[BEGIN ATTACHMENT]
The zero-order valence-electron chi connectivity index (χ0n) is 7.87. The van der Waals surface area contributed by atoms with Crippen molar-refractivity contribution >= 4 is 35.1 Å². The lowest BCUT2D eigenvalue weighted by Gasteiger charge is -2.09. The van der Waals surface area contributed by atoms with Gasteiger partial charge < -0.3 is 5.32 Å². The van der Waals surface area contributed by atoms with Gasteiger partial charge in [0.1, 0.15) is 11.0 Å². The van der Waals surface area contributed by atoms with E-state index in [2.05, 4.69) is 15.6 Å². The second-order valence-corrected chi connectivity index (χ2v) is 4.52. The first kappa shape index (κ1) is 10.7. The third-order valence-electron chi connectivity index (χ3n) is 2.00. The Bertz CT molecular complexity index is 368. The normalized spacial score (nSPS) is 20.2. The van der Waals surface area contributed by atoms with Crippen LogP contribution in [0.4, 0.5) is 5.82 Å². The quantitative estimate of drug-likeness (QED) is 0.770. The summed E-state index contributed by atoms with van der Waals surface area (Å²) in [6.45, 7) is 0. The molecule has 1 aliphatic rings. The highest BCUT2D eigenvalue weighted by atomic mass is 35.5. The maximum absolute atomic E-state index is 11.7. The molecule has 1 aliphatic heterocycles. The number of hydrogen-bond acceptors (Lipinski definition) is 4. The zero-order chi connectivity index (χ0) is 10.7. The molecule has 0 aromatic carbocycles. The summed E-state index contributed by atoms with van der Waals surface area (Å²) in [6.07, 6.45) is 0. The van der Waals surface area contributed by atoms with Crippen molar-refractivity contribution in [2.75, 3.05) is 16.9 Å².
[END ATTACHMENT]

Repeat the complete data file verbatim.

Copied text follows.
The zero-order valence-electron chi connectivity index (χ0n) is 7.87. The van der Waals surface area contributed by atoms with Crippen molar-refractivity contribution >= 4 is 35.1 Å². The lowest BCUT2D eigenvalue weighted by Gasteiger charge is -2.09. The van der Waals surface area contributed by atoms with Gasteiger partial charge < -0.3 is 5.32 Å². The van der Waals surface area contributed by atoms with Gasteiger partial charge in [0.1, 0.15) is 11.0 Å². The van der Waals surface area contributed by atoms with E-state index in [2.05, 4.69) is 15.6 Å². The second-order valence-corrected chi connectivity index (χ2v) is 4.52. The first kappa shape index (κ1) is 10.7. The third-order valence-electron chi connectivity index (χ3n) is 2.00. The Bertz CT molecular complexity index is 368. The normalized spacial score (nSPS) is 20.2. The van der Waals surface area contributed by atoms with Crippen LogP contribution in [0.4, 0.5) is 5.82 Å². The quantitative estimate of drug-likeness (QED) is 0.770. The summed E-state index contributed by atoms with van der Waals surface area (Å²) in [6.45, 7) is 0. The molecule has 1 aliphatic rings. The highest BCUT2D eigenvalue weighted by atomic mass is 35.5. The maximum absolute atomic E-state index is 11.7. The molecule has 1 aliphatic heterocycles. The number of hydrogen-bond acceptors (Lipinski definition) is 4. The zero-order chi connectivity index (χ0) is 10.7. The molecule has 0 aromatic carbocycles. The summed E-state index contributed by atoms with van der Waals surface area (Å²) in [6.07, 6.45) is 0. The van der Waals surface area contributed by atoms with Crippen molar-refractivity contribution in [2.75, 3.05) is 16.9 Å².